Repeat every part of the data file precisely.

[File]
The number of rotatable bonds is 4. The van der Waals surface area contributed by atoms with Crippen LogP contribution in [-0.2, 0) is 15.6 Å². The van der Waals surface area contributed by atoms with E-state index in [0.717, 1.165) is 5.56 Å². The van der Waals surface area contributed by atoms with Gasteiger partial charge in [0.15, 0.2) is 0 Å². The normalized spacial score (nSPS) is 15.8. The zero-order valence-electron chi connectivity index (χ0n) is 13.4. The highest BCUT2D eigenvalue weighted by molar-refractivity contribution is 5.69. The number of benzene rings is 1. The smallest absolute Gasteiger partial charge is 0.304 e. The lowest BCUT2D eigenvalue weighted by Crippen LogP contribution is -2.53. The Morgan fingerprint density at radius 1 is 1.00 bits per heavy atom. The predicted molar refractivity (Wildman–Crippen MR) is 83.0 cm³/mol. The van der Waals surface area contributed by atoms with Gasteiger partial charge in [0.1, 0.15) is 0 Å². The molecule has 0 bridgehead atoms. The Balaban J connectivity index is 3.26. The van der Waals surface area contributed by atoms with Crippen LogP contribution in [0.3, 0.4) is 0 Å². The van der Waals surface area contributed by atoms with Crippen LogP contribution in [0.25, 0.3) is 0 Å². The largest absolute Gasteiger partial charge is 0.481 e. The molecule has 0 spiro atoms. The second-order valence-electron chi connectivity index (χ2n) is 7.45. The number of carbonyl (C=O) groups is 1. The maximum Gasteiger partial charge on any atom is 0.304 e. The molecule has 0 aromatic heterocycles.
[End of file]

The number of rotatable bonds is 4. The van der Waals surface area contributed by atoms with Crippen LogP contribution in [-0.2, 0) is 15.6 Å². The van der Waals surface area contributed by atoms with E-state index in [0.717, 1.165) is 5.56 Å². The van der Waals surface area contributed by atoms with Gasteiger partial charge in [0.15, 0.2) is 0 Å². The normalized spacial score (nSPS) is 15.8. The zero-order valence-electron chi connectivity index (χ0n) is 13.4. The highest BCUT2D eigenvalue weighted by molar-refractivity contribution is 5.69. The number of benzene rings is 1. The smallest absolute Gasteiger partial charge is 0.304 e. The lowest BCUT2D eigenvalue weighted by Crippen LogP contribution is -2.53. The Morgan fingerprint density at radius 1 is 1.00 bits per heavy atom. The predicted molar refractivity (Wildman–Crippen MR) is 83.0 cm³/mol. The van der Waals surface area contributed by atoms with Gasteiger partial charge in [0.1, 0.15) is 0 Å². The molecule has 0 bridgehead atoms. The Balaban J connectivity index is 3.26. The van der Waals surface area contributed by atoms with Crippen LogP contribution in [0.3, 0.4) is 0 Å². The van der Waals surface area contributed by atoms with Crippen LogP contribution in [0.25, 0.3) is 0 Å². The largest absolute Gasteiger partial charge is 0.481 e. The molecule has 0 spiro atoms. The second-order valence-electron chi connectivity index (χ2n) is 7.45. The number of carbonyl (C=O) groups is 1. The maximum Gasteiger partial charge on any atom is 0.304 e. The molecule has 0 aromatic heterocycles.